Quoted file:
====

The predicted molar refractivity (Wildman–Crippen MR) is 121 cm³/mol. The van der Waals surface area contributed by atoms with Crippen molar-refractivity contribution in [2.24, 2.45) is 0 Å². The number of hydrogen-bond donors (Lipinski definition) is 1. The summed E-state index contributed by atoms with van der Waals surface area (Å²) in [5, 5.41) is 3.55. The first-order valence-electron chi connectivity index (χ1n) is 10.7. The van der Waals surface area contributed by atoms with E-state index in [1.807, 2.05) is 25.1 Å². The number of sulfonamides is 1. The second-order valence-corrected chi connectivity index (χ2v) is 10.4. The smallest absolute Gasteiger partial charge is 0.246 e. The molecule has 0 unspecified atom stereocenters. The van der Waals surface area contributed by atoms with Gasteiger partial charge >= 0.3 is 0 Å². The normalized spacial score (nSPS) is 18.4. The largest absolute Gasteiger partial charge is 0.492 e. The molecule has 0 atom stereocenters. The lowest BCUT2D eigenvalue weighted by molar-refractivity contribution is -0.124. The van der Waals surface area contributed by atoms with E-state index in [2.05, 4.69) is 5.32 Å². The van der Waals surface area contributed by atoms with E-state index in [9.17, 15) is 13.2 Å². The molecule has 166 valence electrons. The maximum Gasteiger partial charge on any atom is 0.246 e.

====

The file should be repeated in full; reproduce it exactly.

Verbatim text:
The predicted molar refractivity (Wildman–Crippen MR) is 121 cm³/mol. The van der Waals surface area contributed by atoms with Crippen molar-refractivity contribution in [2.24, 2.45) is 0 Å². The number of hydrogen-bond donors (Lipinski definition) is 1. The summed E-state index contributed by atoms with van der Waals surface area (Å²) in [5, 5.41) is 3.55. The first-order valence-electron chi connectivity index (χ1n) is 10.7. The van der Waals surface area contributed by atoms with E-state index in [1.807, 2.05) is 25.1 Å². The number of sulfonamides is 1. The second-order valence-corrected chi connectivity index (χ2v) is 10.4. The smallest absolute Gasteiger partial charge is 0.246 e. The molecule has 0 unspecified atom stereocenters. The van der Waals surface area contributed by atoms with Gasteiger partial charge >= 0.3 is 0 Å². The normalized spacial score (nSPS) is 18.4. The largest absolute Gasteiger partial charge is 0.492 e. The molecule has 0 atom stereocenters. The lowest BCUT2D eigenvalue weighted by molar-refractivity contribution is -0.124. The van der Waals surface area contributed by atoms with E-state index in [2.05, 4.69) is 5.32 Å². The van der Waals surface area contributed by atoms with E-state index in [9.17, 15) is 13.2 Å². The molecule has 166 valence electrons. The maximum Gasteiger partial charge on any atom is 0.246 e.